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Trafficking survivor honored with Human Rights Hero Award at UN

Indian-American labor trafficking survivor and activist Harold D’Souza was honored with the Human Right Hero Award 2023 during the 17th Annual International Human Rights Youth Summit at the United Nations headquarters in New York on July 6.

This year’s summit celebrated the 75th anniversary of the Universal Declaration of Human Rights and featured international speakers including D’Souza, and panel discussions, workshops, and presentations from international delegates. The title of this year’s Summit was: Imagine: Equality, Dignity, Unity – Youth making it a Reality.

In his speech, D’Souza said every child born on this planet should be taught the 30 articles of human rights.

Every person is entitled to certain rights – simply because they are human beings. They are “rights” because they are things you are allowed to be, to do, or to have. There are 30 rights and they are contained in a document called the Universal Declaration of Human Rights, created in 1948 by the United Nations.

“Every delegate sitting in the audience is my true hero,” D’Souza added.

D’Souza also thanked Dr. Mary Shuttleworth President, Youth for Human Rights International for recognizing, respecting, and rewarding survivors.

D’Souza came to the US following the advice and encouragement of a man who would become his trafficker. For over 18 months, Harold was exploited at the hands of the human trafficker, losing his freedom and struggling to keep his family safe.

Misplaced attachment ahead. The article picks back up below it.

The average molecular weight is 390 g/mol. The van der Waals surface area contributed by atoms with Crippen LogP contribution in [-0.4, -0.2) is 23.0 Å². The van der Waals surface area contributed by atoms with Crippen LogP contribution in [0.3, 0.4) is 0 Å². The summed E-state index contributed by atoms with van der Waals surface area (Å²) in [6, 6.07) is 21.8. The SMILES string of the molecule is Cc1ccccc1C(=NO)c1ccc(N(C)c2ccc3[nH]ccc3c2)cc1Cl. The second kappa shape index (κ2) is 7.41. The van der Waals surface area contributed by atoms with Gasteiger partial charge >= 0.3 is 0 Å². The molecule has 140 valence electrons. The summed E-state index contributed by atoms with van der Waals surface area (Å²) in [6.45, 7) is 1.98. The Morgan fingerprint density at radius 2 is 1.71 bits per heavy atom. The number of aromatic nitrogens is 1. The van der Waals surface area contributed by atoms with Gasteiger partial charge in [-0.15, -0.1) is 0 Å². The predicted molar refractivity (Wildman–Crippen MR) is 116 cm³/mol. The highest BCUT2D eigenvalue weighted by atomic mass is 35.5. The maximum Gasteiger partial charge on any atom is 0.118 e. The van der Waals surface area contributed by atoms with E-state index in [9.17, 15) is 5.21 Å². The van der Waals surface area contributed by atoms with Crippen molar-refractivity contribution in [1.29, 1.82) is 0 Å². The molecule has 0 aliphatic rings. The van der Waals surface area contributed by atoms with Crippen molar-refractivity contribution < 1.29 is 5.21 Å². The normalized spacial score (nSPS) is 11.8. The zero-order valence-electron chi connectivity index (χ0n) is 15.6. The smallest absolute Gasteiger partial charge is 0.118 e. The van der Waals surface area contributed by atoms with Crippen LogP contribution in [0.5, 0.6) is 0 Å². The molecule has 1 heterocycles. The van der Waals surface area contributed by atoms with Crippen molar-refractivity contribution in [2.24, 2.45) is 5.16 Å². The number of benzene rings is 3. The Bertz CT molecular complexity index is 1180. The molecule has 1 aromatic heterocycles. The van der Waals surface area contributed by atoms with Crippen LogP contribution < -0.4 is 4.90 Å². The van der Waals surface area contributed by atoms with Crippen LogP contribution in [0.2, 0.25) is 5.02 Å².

Today, he is a survivor-advocate and public speaker. His experience has given him a new purpose and meaning in life. D’Souza is the co-founder of Eyes Open International, a non-profit focused on developing prevention efforts through survivor-informed research. Today, Eyes Open International is an inspiration worldwide.

D’Souza also sits on the Board of Directors for ‘Justice at Last’ and remains active in local anti-trafficking organizations and efforts. He is also the Advisory Council Ambassador for the Ohio Attorney General’s Trafficking Commission and a member of the Survivor Advisory Council at ‘Collaborative to End Human Trafficking’ organization.

Former President Obama appointed D’Souza to the United States Advisory Council on Human Trafficking in 2015, and he has continued his service under President Trump through July 2020. He is also an expert consultant to the Department of State’s Office to Monitor and Combat Trafficking in Persons.

Patti Tripathi, Founder of Saris to Suits, an Atlanta-based charity said she was incredibly proud of D’Souza’s effort to raise greater awareness to end labor trafficking after what he endured with his family. The activist was the guest of honor at the Sari Run event organized by Saris to Suits in May.

Bishop Peter Paul Saldanha, the current bishop of the Roman Catholic Diocese of Mangalore also shared his delight at the recognition.

Sister Lillita Lewis, General Councilor & Secretary, Bethany said she is proud of D’Souza and appreciated his service to humanity.

This prestigious event was attended by top delegates from 46 Countries.

Paresh Patel said the story of Harold’s journey from dishwashing to Washington D.C. is inspiring.

D’Souza, who is originally from Mangaluru, in India, is now a resident of Cincinnati, Ohio. He flipped the script of his life from slavery to activism, hurt to happiness, fear to freedom, poverty to prosperity, failure to fame, and from being zero to the ‘Human Rights Hero Award 2023’.

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